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Christian Larsen

Christian Larsen
European Integration Summer School
Faculty of Social Sciences
Tuesday 11 February 2020

How do you write a book on Experimentalist Governance? What I learned about academic work from being a Student Research Assistant

Being a part of the book project was a great chance to learn more about a topic I was already interested, European Territorial Cooperation, but also gave me a look into the acdemic world and how scholars work. All in all, it was a great experience, where I could bring in my own ideas, but also get feedback on the tasks I was doing. 

Having participated in the 2019 European Integration Summer School, I was introduced to the concept of experimentalist governance and its application to the analysis of the EU Macro-Regional Strategies by Stefan Gänzle, Head of the Department of Political Science and Management. He needed a research assistant to help on a research project, which essentially sought to write a book on that topic by bringing the existing literature together and by adding a focus on the impact of the Macro-Regional Strategies. I was given the position and through the following months, I got to see what kind of work is needed to complete a research project of this character.

First of all, we had to compile all the literature on the Macro-Regional Strategies, which have been launched in the Baltic Sea Region, in the Danube River Basin, in the Adriatic-Ionian Region and in the Alpine Region. Literature on the latter two strategies, which are also the most recently launched ones, had not yet been summarised and systematised, a task I helped with by doing an extensive literature search to identify all the relevant papers and books. We managed to compile a list of more than 50 pieces of literature, which addressed the first part of the research project.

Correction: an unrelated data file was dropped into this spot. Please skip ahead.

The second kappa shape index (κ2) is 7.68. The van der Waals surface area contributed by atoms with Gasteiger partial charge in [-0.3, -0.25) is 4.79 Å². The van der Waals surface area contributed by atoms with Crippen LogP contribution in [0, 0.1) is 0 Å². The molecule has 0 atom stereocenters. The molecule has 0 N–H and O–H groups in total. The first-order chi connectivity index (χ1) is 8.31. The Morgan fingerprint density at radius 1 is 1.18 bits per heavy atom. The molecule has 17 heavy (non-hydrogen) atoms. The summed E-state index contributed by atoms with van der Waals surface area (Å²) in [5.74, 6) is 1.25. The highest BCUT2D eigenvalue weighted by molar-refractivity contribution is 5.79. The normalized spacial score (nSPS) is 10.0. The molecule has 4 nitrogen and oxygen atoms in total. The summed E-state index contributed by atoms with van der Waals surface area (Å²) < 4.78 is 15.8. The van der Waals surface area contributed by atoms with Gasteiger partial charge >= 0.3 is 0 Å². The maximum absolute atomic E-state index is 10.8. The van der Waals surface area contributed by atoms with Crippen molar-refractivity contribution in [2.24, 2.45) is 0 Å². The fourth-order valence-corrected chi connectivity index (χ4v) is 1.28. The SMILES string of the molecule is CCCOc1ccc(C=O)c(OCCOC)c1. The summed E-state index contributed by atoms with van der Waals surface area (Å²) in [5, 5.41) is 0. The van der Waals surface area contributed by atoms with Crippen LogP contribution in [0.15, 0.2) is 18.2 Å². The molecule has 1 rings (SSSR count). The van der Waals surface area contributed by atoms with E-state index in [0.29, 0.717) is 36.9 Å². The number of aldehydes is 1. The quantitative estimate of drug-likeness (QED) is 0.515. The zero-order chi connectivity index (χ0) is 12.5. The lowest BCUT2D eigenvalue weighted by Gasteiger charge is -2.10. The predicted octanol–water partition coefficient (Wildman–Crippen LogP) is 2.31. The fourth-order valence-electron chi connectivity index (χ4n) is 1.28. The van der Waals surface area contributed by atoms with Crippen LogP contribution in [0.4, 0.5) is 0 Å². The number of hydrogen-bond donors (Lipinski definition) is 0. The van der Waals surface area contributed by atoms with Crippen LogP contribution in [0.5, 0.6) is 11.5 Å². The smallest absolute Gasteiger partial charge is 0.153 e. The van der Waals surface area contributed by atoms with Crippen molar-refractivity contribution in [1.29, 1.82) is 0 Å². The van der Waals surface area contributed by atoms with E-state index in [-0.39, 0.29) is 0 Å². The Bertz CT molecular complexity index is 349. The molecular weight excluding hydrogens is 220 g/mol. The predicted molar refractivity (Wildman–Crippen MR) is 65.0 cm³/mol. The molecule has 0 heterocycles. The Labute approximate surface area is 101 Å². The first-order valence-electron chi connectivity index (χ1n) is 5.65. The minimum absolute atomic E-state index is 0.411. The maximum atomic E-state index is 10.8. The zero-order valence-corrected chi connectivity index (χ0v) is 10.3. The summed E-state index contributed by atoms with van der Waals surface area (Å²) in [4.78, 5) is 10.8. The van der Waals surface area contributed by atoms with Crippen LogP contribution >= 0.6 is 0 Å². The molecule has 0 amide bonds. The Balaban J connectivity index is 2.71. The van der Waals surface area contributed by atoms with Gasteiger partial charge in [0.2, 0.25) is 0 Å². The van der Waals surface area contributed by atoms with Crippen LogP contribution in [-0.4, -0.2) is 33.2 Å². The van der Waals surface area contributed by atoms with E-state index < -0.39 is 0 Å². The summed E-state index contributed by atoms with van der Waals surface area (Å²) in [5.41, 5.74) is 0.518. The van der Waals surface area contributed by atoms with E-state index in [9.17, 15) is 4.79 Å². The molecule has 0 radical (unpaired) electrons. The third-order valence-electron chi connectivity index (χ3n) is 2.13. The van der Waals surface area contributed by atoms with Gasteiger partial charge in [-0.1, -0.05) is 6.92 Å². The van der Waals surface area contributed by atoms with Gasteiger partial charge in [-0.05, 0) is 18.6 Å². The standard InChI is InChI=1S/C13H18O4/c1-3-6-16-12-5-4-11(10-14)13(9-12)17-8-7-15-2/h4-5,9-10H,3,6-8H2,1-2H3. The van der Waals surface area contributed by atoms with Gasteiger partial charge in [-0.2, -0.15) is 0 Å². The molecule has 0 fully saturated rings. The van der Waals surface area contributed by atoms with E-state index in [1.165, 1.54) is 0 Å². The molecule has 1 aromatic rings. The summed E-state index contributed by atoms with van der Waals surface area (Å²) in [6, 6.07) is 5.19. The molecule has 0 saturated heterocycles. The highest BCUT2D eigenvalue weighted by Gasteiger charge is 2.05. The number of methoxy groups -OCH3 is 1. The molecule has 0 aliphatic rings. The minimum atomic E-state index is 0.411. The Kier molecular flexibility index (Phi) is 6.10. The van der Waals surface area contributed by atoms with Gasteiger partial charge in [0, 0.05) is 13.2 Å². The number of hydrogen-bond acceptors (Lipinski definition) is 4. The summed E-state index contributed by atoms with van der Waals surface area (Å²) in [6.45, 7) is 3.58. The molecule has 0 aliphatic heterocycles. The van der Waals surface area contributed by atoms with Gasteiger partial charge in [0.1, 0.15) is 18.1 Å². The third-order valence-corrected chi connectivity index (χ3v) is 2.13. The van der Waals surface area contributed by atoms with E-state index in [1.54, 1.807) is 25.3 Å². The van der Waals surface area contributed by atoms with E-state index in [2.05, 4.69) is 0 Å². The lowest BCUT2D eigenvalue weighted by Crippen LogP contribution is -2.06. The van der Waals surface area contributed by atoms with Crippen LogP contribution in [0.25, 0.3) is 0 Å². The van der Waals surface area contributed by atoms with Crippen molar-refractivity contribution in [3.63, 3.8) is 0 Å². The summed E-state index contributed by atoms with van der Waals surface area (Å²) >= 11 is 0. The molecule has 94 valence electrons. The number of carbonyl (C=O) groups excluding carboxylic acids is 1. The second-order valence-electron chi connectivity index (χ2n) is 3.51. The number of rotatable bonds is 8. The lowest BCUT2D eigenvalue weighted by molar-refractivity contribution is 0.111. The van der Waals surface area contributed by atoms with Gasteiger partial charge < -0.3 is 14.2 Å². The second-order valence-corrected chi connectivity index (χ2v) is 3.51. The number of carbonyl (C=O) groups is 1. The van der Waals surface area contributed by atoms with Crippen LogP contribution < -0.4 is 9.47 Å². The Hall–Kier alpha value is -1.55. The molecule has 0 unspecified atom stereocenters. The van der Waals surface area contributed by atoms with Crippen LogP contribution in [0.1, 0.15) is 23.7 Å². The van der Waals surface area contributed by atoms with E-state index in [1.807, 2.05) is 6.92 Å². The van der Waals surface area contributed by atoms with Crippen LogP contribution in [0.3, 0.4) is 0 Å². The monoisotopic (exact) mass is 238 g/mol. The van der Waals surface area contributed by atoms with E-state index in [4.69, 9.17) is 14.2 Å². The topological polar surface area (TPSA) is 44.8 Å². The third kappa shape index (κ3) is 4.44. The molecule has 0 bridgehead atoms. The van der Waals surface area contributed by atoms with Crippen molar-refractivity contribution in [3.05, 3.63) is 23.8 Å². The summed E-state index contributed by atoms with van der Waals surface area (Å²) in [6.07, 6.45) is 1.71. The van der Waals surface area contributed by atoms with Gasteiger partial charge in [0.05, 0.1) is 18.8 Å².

The second part of the project was aimed at addressing the impact of the Macro-Regional Strategies. Focusing on impact assessment reports published by various EU-institutions, data was gathered, but instead of only summarising their raw content, we used the experimentalist governance perspective to identify relevant parts of the reports. Moreover, we analysed the important parts of the reports in terms of how the Macro-Regional Strategies are aiding a flexible governance structure, where the national and regional political leaders set the direction, but where lower level units like municipalities or private actors are given the autonomy to implement the strategy.

In parallel with working as a student research assistant, I was finishing a research essay on the Macro-Regional Strategy topic. However, I was using network analysis as a novel methodological approach to analyse the implementation network in the EU Strategy for the Alpine Region. Together with Stefan, we decided that it would be interesting to extend my analysis to the EU Strategy for the Baltic Sea Region in order to be able to compare the implementation network in two strategies. Though the results did not provide clear findings, they did provide the foundation for discussing the interface between impact and implementation and spurred a lot of new thoughts.

What I have learned from being a student research assistant is that writing an academic book takes a huge effort and a lot of work and research are put into it. In addition, I got the chance to put the research skills acquired through my studies into practice and through that I saw that what we learn is indeed transferable to the “real” academic world. Lastly, it was fun to be a part of a research project and see my own ideas influencing the project. Feeling like being a part of the team, I can only recommend to become a student research assistant.